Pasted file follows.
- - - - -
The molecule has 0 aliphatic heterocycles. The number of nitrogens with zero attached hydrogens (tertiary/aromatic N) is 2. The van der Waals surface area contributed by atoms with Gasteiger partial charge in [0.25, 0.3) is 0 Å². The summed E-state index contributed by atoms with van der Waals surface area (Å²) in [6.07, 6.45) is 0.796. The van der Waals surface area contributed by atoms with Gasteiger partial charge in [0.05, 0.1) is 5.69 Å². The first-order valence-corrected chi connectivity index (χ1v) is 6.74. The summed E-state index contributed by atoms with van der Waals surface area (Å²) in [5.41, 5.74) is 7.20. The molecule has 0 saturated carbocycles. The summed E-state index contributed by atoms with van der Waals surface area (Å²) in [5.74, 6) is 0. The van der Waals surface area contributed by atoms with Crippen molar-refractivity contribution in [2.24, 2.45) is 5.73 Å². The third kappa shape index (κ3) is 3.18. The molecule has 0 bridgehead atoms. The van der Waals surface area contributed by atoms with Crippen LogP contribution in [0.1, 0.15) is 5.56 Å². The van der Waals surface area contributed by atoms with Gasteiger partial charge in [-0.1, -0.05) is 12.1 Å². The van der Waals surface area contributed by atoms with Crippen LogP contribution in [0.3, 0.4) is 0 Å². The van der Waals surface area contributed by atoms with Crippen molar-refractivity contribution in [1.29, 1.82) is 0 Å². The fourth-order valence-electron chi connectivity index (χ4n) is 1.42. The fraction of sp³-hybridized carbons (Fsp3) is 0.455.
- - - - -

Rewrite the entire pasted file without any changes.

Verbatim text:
The molecule has 0 aliphatic heterocycles. The number of nitrogens with zero attached hydrogens (tertiary/aromatic N) is 2. The van der Waals surface area contributed by atoms with Gasteiger partial charge in [0.25, 0.3) is 0 Å². The summed E-state index contributed by atoms with van der Waals surface area (Å²) in [6.07, 6.45) is 0.796. The van der Waals surface area contributed by atoms with Gasteiger partial charge in [0.05, 0.1) is 5.69 Å². The first-order valence-corrected chi connectivity index (χ1v) is 6.74. The summed E-state index contributed by atoms with van der Waals surface area (Å²) in [5.41, 5.74) is 7.20. The molecule has 0 saturated carbocycles. The summed E-state index contributed by atoms with van der Waals surface area (Å²) in [5.74, 6) is 0. The van der Waals surface area contributed by atoms with Crippen molar-refractivity contribution in [2.24, 2.45) is 5.73 Å². The third kappa shape index (κ3) is 3.18. The molecule has 0 bridgehead atoms. The van der Waals surface area contributed by atoms with Crippen LogP contribution in [0.1, 0.15) is 5.56 Å². The van der Waals surface area contributed by atoms with Gasteiger partial charge in [-0.1, -0.05) is 12.1 Å². The van der Waals surface area contributed by atoms with Crippen LogP contribution in [0.3, 0.4) is 0 Å². The van der Waals surface area contributed by atoms with Crippen molar-refractivity contribution in [1.29, 1.82) is 0 Å². The fourth-order valence-electron chi connectivity index (χ4n) is 1.42. The fraction of sp³-hybridized carbons (Fsp3) is 0.455.